Source: Fast Company, Oct 2012

“Instead of learning how to interact with machines, it’s the reverse–machines learn to work with us.”

… hardware is only half of a wearable’s design. The software backend is equally crucial, serving as a “conduit for the data” helping consumers comprehend the rush of algorithm-chewed information they’re producing. It’s this interface bridge that ultimately makes up the “killer app” part of the equation–assisting in lifestyle improvements …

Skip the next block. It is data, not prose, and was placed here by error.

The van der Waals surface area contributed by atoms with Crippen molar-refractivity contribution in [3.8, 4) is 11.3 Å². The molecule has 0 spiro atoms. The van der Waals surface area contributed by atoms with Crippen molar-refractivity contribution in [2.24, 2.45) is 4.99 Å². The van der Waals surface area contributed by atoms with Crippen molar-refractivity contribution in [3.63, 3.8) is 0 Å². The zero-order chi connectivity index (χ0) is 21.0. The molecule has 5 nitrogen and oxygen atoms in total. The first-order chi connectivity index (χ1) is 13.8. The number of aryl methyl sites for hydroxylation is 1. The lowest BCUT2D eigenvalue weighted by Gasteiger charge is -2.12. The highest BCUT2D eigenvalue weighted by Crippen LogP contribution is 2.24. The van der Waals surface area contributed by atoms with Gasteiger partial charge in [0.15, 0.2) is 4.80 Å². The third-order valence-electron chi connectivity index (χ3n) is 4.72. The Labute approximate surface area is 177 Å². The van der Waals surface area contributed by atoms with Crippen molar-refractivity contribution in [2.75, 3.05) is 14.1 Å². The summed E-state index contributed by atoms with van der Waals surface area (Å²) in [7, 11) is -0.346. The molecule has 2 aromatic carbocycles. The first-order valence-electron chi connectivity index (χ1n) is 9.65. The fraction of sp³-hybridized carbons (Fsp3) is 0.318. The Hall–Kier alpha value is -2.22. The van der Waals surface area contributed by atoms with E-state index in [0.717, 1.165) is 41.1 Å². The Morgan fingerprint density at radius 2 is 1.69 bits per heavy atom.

… the biggest impact of the wearable revolution may be on retail. Epps sees a future in which the Best Buys of the world aren’t really a player in distributing billions of devices within the electronics market. Instead, you might go to REI for an outdoor GPS wristband or Nordstrom for a fashion-forward earring sensor.

“If you’re not at least thinking about designing for these types of services, you’re already late,” Epps says. “Think about the media industry and how difficult the mobile and tablet revolution has been for them. What are they going to do when the devices we interact with don’t even have screens?”

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